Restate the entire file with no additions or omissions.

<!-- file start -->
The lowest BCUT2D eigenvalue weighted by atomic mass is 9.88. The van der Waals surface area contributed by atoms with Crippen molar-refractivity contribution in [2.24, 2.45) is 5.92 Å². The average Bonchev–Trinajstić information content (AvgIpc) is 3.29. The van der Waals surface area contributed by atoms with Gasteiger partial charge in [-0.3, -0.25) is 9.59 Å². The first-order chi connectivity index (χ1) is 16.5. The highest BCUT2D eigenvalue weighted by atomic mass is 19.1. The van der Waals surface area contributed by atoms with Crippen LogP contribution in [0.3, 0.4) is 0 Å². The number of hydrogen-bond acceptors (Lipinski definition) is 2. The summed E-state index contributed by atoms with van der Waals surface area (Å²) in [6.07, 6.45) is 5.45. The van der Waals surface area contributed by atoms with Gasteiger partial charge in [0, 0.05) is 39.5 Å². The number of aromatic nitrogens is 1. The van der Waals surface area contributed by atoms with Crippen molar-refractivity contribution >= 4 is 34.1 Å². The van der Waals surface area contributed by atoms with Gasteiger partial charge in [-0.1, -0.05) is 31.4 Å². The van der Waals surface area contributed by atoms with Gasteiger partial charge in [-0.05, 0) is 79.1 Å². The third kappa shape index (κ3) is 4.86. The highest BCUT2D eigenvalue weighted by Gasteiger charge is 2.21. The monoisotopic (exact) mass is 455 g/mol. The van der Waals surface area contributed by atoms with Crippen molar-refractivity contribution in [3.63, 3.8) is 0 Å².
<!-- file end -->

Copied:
The lowest BCUT2D eigenvalue weighted by atomic mass is 9.88. The van der Waals surface area contributed by atoms with Crippen molar-refractivity contribution in [2.24, 2.45) is 5.92 Å². The average Bonchev–Trinajstić information content (AvgIpc) is 3.29. The van der Waals surface area contributed by atoms with Gasteiger partial charge in [-0.3, -0.25) is 9.59 Å². The first-order chi connectivity index (χ1) is 16.5. The highest BCUT2D eigenvalue weighted by atomic mass is 19.1. The van der Waals surface area contributed by atoms with Crippen LogP contribution in [0.3, 0.4) is 0 Å². The number of hydrogen-bond acceptors (Lipinski definition) is 2. The summed E-state index contributed by atoms with van der Waals surface area (Å²) in [6.07, 6.45) is 5.45. The van der Waals surface area contributed by atoms with Gasteiger partial charge in [0, 0.05) is 39.5 Å². The number of aromatic nitrogens is 1. The van der Waals surface area contributed by atoms with Crippen molar-refractivity contribution >= 4 is 34.1 Å². The van der Waals surface area contributed by atoms with Gasteiger partial charge in [-0.1, -0.05) is 31.4 Å². The van der Waals surface area contributed by atoms with Gasteiger partial charge in [-0.05, 0) is 79.1 Å². The third kappa shape index (κ3) is 4.86. The highest BCUT2D eigenvalue weighted by Gasteiger charge is 2.21. The monoisotopic (exact) mass is 455 g/mol. The van der Waals surface area contributed by atoms with Crippen molar-refractivity contribution in [3.63, 3.8) is 0 Å².